Very few people alive today will remember watching Johnny Cochrane’s Sunderland team of the 1920s and 1930s, but the names of the players he assembled into one of the most successful teams of the era are still spoken of today - Bobby Gurney, Raich Carter, Dave Halliday, Jimmy Connor. English League Champions, FA Cup winners, holders of the Charity Shield; his side won it all.
When Scotsman Cochrane died 60 years ago today, he left a legacy of success that no Sunderland manager has come close to matching since. He also represents a tradition of managers and players coming from north of the River Tweed to combine Caledonian spirit with local talent and shape the history of our football club.
Cochrane was born in Paisley near Glasgow and was firstly a player and then manager of his hometown club, St Mirren FC, from 1916 to 1928, the high-point being in 1925-26 when he guided them to fourth place in the League and won the Scottish Cup. He took them to Catalunya to inaugurate Barcelona’s new stadium in 1922.
His record as Sunderland manager is immense. He took charge of exactly 500 competitive games over 11 years, winning 212 of them on his way to securing 1935-36 First Division title - our sixth, and, famously, our first ever FA Cup in 1937.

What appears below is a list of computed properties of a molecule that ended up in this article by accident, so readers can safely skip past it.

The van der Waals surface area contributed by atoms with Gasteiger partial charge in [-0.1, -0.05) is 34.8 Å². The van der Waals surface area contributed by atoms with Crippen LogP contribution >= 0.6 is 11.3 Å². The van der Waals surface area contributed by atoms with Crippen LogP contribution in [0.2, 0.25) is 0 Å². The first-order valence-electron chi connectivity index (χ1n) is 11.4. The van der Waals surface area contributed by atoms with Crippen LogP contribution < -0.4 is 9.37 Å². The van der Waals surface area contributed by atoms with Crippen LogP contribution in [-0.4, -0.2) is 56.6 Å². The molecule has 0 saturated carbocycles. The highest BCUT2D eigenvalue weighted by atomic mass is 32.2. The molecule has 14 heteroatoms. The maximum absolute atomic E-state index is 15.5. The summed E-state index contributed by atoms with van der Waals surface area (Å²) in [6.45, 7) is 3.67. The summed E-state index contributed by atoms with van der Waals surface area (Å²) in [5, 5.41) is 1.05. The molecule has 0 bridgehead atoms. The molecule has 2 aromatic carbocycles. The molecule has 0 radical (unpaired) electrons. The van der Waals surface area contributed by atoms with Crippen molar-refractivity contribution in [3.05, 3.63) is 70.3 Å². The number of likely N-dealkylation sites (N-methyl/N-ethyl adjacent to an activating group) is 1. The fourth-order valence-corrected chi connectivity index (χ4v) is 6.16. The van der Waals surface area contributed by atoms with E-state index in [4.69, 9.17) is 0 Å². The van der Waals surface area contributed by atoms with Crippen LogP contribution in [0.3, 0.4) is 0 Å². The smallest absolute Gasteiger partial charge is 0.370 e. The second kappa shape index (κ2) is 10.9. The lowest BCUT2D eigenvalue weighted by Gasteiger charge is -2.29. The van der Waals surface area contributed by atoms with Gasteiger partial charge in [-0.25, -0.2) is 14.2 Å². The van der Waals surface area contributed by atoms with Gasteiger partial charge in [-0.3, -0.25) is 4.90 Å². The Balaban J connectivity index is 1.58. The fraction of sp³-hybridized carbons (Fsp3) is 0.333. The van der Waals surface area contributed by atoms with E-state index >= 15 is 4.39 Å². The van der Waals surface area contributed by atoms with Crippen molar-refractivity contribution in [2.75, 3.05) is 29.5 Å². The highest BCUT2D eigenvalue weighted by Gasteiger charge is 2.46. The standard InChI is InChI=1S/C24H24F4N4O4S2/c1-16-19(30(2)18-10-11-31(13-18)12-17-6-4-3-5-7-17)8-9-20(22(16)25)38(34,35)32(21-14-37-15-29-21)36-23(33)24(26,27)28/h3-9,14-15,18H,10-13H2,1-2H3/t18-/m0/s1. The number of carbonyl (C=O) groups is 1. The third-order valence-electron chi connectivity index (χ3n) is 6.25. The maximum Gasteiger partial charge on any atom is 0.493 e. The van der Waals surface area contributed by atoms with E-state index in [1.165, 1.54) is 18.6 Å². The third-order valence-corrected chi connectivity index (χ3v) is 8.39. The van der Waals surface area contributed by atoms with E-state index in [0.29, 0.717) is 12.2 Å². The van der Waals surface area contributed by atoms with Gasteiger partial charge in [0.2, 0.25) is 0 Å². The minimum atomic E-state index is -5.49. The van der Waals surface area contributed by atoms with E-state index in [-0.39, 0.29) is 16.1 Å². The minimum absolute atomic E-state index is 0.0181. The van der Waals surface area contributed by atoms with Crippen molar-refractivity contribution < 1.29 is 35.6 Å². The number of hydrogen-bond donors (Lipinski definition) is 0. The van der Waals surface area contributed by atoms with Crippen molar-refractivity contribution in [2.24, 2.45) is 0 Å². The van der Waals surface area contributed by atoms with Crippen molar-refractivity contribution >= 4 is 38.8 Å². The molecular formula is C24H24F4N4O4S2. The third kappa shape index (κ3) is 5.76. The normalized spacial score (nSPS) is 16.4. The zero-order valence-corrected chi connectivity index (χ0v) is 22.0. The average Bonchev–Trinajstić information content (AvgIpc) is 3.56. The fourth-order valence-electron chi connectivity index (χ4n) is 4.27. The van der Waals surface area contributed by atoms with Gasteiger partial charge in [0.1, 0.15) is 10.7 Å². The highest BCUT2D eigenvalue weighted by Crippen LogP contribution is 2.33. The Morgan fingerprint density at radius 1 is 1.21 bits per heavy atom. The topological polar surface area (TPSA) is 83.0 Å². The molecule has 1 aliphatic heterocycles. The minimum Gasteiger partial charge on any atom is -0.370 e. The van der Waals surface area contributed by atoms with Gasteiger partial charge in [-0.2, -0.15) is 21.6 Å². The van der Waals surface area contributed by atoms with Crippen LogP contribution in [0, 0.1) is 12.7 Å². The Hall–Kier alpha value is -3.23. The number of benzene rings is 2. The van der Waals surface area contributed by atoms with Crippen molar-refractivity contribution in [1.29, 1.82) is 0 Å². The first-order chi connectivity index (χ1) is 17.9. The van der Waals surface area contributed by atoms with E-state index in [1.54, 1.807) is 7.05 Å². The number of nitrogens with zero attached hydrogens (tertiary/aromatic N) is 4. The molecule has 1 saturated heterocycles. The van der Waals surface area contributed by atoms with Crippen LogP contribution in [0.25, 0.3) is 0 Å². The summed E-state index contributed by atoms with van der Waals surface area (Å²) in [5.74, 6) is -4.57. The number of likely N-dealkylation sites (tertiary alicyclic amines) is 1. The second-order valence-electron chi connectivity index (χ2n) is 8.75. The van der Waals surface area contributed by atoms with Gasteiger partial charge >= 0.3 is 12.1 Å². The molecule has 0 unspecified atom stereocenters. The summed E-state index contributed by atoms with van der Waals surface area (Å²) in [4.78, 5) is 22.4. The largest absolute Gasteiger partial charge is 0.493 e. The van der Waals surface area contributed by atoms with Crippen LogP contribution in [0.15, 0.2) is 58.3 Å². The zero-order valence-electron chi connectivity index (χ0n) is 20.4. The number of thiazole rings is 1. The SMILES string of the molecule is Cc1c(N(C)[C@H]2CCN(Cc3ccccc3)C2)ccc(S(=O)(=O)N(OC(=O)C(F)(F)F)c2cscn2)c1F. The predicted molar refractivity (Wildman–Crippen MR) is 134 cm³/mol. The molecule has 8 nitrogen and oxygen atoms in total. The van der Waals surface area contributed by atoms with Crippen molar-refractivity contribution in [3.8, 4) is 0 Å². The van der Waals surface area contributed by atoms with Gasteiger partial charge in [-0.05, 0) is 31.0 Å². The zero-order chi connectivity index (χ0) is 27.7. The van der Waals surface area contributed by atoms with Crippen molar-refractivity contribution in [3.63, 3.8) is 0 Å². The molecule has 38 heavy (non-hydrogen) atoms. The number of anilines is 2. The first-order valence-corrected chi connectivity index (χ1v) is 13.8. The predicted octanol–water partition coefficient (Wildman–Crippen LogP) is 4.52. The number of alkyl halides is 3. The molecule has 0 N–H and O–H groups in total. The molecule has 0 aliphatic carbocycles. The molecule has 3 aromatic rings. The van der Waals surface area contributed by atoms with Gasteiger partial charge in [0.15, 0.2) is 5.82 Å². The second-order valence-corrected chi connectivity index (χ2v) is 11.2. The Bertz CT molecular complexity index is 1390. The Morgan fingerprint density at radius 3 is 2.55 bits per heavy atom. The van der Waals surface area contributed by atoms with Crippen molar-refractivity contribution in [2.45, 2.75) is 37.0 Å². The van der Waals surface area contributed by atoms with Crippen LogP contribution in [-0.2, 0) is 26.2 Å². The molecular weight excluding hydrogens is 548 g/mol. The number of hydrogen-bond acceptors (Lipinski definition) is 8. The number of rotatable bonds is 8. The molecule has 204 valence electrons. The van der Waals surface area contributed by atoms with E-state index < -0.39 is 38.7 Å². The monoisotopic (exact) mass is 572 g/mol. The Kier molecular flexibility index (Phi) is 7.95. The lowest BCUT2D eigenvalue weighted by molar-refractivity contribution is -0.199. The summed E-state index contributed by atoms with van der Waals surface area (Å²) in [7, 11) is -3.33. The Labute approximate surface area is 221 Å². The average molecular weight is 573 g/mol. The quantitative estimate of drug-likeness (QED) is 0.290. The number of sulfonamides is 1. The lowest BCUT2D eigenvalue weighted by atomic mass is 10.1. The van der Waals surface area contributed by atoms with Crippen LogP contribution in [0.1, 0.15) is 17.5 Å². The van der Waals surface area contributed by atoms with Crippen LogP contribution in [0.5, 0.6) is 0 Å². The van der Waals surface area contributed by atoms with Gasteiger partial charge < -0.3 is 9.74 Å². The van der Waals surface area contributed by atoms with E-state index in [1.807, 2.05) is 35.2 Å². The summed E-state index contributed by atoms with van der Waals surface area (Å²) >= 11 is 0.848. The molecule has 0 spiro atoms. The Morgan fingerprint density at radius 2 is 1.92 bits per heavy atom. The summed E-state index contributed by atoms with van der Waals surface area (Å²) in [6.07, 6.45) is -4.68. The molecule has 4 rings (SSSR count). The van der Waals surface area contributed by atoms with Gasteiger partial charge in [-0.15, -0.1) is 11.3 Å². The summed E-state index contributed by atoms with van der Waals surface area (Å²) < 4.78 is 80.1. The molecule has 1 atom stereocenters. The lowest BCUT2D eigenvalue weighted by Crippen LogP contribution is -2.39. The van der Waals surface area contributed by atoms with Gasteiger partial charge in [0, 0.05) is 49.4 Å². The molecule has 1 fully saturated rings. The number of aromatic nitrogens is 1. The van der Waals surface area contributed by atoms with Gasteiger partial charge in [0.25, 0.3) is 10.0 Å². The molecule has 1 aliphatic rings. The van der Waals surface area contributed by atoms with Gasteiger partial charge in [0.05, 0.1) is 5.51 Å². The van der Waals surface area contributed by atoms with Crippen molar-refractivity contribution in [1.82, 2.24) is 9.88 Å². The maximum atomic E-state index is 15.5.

The “Little Magician” brought fellow Scots Tommy McInally and Adam McLean, both from Celtic, as well as Dave Halliday, Sandy McNab, Patsy Gallagher, Jimmy Connor, to play alongside the likes of local legends Bobby Gurney and introduced youngsters like Raich Carter into the mix. The result of years of building this squad was Sunderland’s first league title in over 20 years, followed the season after by the iconic win at Wembley over Preston North End. Indeed, this was a collection of footballers who were only rivalled at the time by the great Herbert Chapman’s Arsenal.
When “Wee Johnny” retired in 1939, his squad was taken forward by one of his own, Bill Murray, who returned to Wearside after two years playing up at St Mirren. But the battle against fascism in Europe was to deny Murray the opportunity to retain the best of this side - and no matter how much money was thrown at rebuilding in the 1950s, we would never again regain our status as one of the true elite clubs in English and world football. Murray would sadly pass away five days before Cochrane in December 1961.
John Cochrane’s death was marked with a small column in the Newcastle Journal that referred to him as a “dapper little Scot who was secretary-manager of Sunderland FC during the club’s golden pre-war era”, but I couldn’t find much more of a tribute in national press clippings for a man who transformed our club and brought great success to tens of thousands of fans on Wearside.